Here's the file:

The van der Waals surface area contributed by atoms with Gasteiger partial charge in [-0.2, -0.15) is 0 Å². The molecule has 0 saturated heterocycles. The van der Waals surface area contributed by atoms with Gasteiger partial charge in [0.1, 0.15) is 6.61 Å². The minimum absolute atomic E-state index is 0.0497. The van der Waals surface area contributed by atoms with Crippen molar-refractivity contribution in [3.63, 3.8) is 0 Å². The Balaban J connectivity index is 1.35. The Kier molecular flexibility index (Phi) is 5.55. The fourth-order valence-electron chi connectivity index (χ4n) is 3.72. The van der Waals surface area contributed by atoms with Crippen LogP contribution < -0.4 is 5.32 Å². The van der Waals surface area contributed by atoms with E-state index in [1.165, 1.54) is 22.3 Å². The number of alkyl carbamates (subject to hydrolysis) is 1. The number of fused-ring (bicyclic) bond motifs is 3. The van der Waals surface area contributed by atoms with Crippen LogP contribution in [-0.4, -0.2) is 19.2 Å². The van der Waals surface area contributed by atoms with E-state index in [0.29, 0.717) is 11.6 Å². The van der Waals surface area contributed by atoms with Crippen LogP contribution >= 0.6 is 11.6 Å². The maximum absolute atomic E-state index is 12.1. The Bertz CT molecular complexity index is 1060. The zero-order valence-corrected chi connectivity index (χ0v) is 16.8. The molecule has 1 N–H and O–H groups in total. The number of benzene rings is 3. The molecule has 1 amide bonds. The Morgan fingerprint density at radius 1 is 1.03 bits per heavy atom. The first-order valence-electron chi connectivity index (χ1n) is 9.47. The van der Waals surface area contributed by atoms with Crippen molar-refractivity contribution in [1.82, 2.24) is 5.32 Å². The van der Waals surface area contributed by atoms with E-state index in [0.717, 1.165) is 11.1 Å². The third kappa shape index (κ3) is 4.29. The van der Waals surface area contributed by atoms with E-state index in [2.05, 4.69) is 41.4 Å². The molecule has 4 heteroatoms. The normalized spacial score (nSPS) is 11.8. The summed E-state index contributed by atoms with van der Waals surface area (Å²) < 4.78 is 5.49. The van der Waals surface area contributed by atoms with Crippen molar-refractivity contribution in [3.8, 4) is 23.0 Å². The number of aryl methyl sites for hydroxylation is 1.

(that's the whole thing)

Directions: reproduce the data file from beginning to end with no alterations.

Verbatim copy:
The van der Waals surface area contributed by atoms with Gasteiger partial charge in [-0.2, -0.15) is 0 Å². The molecule has 0 saturated heterocycles. The van der Waals surface area contributed by atoms with Gasteiger partial charge in [0.1, 0.15) is 6.61 Å². The minimum absolute atomic E-state index is 0.0497. The van der Waals surface area contributed by atoms with Crippen molar-refractivity contribution in [3.63, 3.8) is 0 Å². The Balaban J connectivity index is 1.35. The Kier molecular flexibility index (Phi) is 5.55. The fourth-order valence-electron chi connectivity index (χ4n) is 3.72. The van der Waals surface area contributed by atoms with Crippen LogP contribution < -0.4 is 5.32 Å². The van der Waals surface area contributed by atoms with E-state index in [1.165, 1.54) is 22.3 Å². The number of alkyl carbamates (subject to hydrolysis) is 1. The number of fused-ring (bicyclic) bond motifs is 3. The van der Waals surface area contributed by atoms with Crippen LogP contribution in [-0.4, -0.2) is 19.2 Å². The van der Waals surface area contributed by atoms with E-state index in [0.29, 0.717) is 11.6 Å². The van der Waals surface area contributed by atoms with Crippen LogP contribution >= 0.6 is 11.6 Å². The maximum absolute atomic E-state index is 12.1. The Bertz CT molecular complexity index is 1060. The zero-order valence-corrected chi connectivity index (χ0v) is 16.8. The molecule has 1 N–H and O–H groups in total. The number of benzene rings is 3. The molecule has 1 amide bonds. The Morgan fingerprint density at radius 1 is 1.03 bits per heavy atom. The first-order valence-electron chi connectivity index (χ1n) is 9.47. The van der Waals surface area contributed by atoms with Crippen molar-refractivity contribution in [1.82, 2.24) is 5.32 Å². The van der Waals surface area contributed by atoms with E-state index in [0.717, 1.165) is 11.1 Å². The third kappa shape index (κ3) is 4.29. The van der Waals surface area contributed by atoms with E-state index in [2.05, 4.69) is 41.4 Å². The molecule has 4 heteroatoms. The normalized spacial score (nSPS) is 11.8. The summed E-state index contributed by atoms with van der Waals surface area (Å²) < 4.78 is 5.49. The van der Waals surface area contributed by atoms with Crippen molar-refractivity contribution in [3.8, 4) is 23.0 Å². The number of aryl methyl sites for hydroxylation is 1.